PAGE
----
#! /usr/bin/env perl
use strict;
use warnings;
use Data::Dumper;
use Getopt::Long;
use Pod::Usage qw(pod2usage);
use Statistics::Distributions qw(uprob);
my $bias = 0;
my $decision_limit = 'n/(n + 10000)';
my $help;
my $n = 1000000;
my $p_limit = 0.05;
my $header;
my $options_processed = GetOptions(
'bias=f' => \$bias,
'decision-limit=s'=> \$decision_limit,
'help' => \$help,
'n=i' => \$n,
'p-limit=f' => \$p_limit,
'header' => \$header,
);
if ($help or not $options_processed) {
pod2usage(-verbose => 2);
}
my $boundary = 0;
my $portion = {0 => 1};
my $decided = 0;
my $prob_increase = (1 + $bias) / (2 + $bias);
my $finished = 0;
my $fix_ratio = 1; # Hack for addressing roundoff errors.
$decision_limit =~ s/n/\$j/g;
my $decision_threshold_fn = sub {
my $j = shift;
my $answer = eval $decision_limit;
die $@ if $@;
return $p_limit * $answer;
};
if ($header) {
print "conversions\tdifference\tfinished\tstandard deviations\tp-value\n";
}
for my $j (1..$n) {
my $old_portion = $portion;
$portion = {};
my $i = - $boundary;
my $total_running = 0;
while ($i <= $boundary) {
# This hack corrects for currently known roundoff errors.
$old_portion->{$i} *= $fix_ratio;
$total_running += $old_portion->{$i};
$portion->{$i - 1} += (1 - $prob_increase) * $old_portion->{$i};
$portion->{$i + 1} += $prob_increase * $old_portion->{$i};
$i += 2;
}
$fix_ratio = (1 - $finished)/$total_running;
$boundary++;
my $allowed_decisions = $decision_threshold_fn->($j);
my $this_decision = 0;
if (0 <= $bias) {
$this_decision += $portion->{-$boundary};
}
if ($bias <= 0) {
$this_decision += $portion->{$boundary};
}
if ($this_decision + $decided <= $allowed_decisions) {
# We're going to stop the test here.
$decided += $this_decision;
$finished += delete $portion->{$boundary};
$finished += delete $portion->{-$boundary};
my $standard_deviations = $boundary/sqrt($j);
my $p = 2 * uprob($standard_deviations);
print "$j\t$boundary\t$finished\t$standard_deviations\t$p\n";
# We only populate every other, so the boundary jumped back 2.
$boundary -= 2;
# There is a possibility that we decide all cases...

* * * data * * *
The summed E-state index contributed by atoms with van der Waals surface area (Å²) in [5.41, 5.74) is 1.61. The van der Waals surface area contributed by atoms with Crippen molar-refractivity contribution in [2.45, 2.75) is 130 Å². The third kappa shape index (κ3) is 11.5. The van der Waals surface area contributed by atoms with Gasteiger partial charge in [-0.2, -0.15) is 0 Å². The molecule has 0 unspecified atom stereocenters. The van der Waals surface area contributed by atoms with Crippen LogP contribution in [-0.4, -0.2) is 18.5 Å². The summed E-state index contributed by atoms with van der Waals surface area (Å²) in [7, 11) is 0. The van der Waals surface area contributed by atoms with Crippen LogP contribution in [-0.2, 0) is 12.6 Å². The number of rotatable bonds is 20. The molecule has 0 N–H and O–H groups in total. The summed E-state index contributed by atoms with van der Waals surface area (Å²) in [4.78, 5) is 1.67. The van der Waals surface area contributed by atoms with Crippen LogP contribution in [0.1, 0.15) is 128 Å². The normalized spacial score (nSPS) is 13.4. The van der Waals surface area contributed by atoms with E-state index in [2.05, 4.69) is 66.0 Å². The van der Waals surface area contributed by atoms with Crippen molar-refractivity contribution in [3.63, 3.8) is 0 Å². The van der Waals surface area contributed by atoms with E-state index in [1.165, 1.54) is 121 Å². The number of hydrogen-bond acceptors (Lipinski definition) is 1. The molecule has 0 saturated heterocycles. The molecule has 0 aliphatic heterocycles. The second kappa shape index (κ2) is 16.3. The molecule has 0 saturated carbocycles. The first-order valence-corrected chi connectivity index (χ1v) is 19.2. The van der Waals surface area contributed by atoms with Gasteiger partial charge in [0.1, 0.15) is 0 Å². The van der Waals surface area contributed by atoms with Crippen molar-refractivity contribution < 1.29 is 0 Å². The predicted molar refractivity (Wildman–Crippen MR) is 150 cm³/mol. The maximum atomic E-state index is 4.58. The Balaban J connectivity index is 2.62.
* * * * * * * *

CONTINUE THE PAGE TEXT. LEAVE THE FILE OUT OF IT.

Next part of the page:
last if $boundary < 0;
}
# print Dumper($portion);
# ;
}
__END__
=head1 NAME
conversion-simulation - Simulate probabilities of conversion scenarios.
=head1 SYNOPSIS
./conversion-simulation --p-limit 0.01 > output.txt
=head1 DESCRIPTION
When run with particular parameters, does a numerical simulation of the
likelihood of observing different conversion results, and uses those to
output information about the decision thresholds at which an experiment
could be stopped.
The output is a tab-delimited file with the following columns:
=head2 conversions
The number of conversions this cutoff threshold is reached at.
=head2 difference
The difference between the number of A and B conversions at which the
test is stopped.
=head2 finished
What fraction of the simulation is now finished running.
=head2 standard deviations
How many standard deviations out this cutoff is. One standard deviation is
the square root of the number of conversions.
=head2 p-limit
The portion of the standard normal within this cutoff.
=head1 OPTIONS
=head2 --bias B
The underlying bias that conversions have. For instance if this is
0.05, then version A is assumed to convert 5% better than version B.
Default 0.
=head2 --decision-limit FORMULA
The formula to use to figure out what portion of eventual decisions you
are willing to have made by the n'th conversion. Default n/(n + 10000).
It is assumed that this formula varies from 0 to 1 as n goes from 0 to
infinity, but this is not enforced.
=head2 --header
Show a header line telling you what the columns mean.
=head2 --help
Display this documentation.
=head2 --n N
How many conversions to run the simulation for. Default 1_000_000.
=head2 --p-limit P
In the long-run, what portion of the time you are willing to come to an
incorrect decision in the simulation. Default 0.05, which would be a
95% confidence interval.
=head1 BUGS
None reported.
=head1 AUTHOR
Ben Tilly
=head1 COPYRIGHT AND LICENSE
This software is copyright 2012 by btilly@gmail.com.
This is free software, you can redistribute it and/or modify it under the
same terms as the Perl 5 programming language itself.